What to look for when buying the first generation BMW X5 SUV
In 2020, even the newest E53 X5 is 14 years old. The E53 production ended in 2006 which makes BMW’s first generation SUV almost a classic. This is the SUV or “SAV” as BMW likes to call it, “Sport Activity Vehicle” that started all of BMW’s US manufacturing of SUV trucks that dominate the roads today.
In 2019, SUV’s outsold cars 2:1; meaning that for every one car sold, two SUV’s were sold. BMW is no exception as buyers have chosen to abandon cars and wagons in favor for gas-guzzling high-riding safe trucks for their commutes. BMW now makes an X1, X2, X3, X4, X5, X6 and recently launched an even larger X7 to satisfy every demand of the global consumer today.
So where does that leave BMW’s original SAV that started it all? Well, these cars still provide a great value relatively speaking, if you can handle the maintenance and repairs yourself. The 3.0i with straight six cylinder M54 engine is the best option for reliability, as the 4.4 liter V8 models are problematic and expensive to repair.
In this video I outline some of the things to look for when inspecting a potential candidate for your next family hauler. The 3.0i M54 powered car is predictable and relatively easy to work on compared to V8 models and the more modern BMW motors. Parts are also much cheaper for the M54, many maintenance items are a fraction of the cost for the same item on a more modern X5. For example, the water pump. The E53’s 6-cylinder M54 water pump is $47 where the later E70 X5’s 6-cylinder N52 water pump is $275!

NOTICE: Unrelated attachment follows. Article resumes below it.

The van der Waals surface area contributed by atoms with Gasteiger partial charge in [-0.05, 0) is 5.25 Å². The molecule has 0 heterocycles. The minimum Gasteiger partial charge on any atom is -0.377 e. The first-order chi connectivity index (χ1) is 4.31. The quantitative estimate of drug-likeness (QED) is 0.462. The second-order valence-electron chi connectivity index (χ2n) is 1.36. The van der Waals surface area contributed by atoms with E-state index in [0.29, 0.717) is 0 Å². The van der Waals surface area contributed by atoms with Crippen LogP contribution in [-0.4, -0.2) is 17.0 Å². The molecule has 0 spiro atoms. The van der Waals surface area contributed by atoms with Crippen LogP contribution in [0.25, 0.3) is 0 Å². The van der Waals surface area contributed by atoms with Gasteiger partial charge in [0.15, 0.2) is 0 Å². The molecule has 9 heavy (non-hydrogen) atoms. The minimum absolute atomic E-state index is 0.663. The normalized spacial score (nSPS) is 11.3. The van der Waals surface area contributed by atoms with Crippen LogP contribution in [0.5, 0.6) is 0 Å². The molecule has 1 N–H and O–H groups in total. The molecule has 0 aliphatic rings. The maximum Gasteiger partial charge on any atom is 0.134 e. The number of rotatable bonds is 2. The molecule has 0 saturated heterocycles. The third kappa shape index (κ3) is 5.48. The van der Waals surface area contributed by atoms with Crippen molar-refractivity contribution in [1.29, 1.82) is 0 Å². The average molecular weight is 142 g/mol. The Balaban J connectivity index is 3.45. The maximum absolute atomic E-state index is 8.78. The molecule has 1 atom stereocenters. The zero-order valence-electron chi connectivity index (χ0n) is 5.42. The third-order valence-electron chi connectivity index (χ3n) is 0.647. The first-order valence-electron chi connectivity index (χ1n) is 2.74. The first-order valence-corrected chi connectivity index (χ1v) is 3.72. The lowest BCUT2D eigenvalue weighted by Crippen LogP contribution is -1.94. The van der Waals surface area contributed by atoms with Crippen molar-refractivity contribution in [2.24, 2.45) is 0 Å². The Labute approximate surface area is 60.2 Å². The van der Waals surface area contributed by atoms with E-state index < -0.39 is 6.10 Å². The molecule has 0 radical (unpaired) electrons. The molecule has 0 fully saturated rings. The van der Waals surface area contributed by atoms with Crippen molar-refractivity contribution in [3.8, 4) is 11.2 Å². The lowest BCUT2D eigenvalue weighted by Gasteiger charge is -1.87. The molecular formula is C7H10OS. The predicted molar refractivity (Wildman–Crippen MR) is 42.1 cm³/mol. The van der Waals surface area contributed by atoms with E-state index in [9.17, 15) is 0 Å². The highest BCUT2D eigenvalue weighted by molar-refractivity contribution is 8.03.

In fact, to get a better picture of what it takes financially to take an older X5 from 120k miles to 180k miles, check out my 5-year cost of ownership video here. This video details with spreadsheets how much repairs cost even when doing the majority of repairs myself at home for my BMW repair channel Bimmerzeit on YouTube.
Keeping your classic E53 X5 on the road
If you’re considering buying one of these first gen X5’s you’re going to need a few specific tools to keep it going. At minimum, you’ll need to buy the following to DIY repairs at home:
First, you’ll need to buy a BMW specific OBD-II scan tool so you can access fault codes and diagnostics in all of the modules and computers. Generic scan tools won’t cut it. I recommend buying the Creator C310 for BMW here.
You’ll also need to purchase a set of fan clutch tools for about $40 USD here. The fan clutch wrenches allow you to remove the viscous coupling clutch from the water pump so you can then access a myriad of other repairs that require its removal. To see how to remove a BMW viscous fan clutch, see my video here.
Apart from those tools, you’ll also need a good set of Torx bits and sockets. I recommend the Lisle brand here. Lisle stuff is so good I’ve been using the same set I bought 16 years ago. They’re made of heat-treated alloy steel and made in the USA.
Should you buy an E53 X5 as your next car? If you’re looking at an X5 for sale, send me an email here with a link to the listing and I’ll take a look at it for you and share my opinion.
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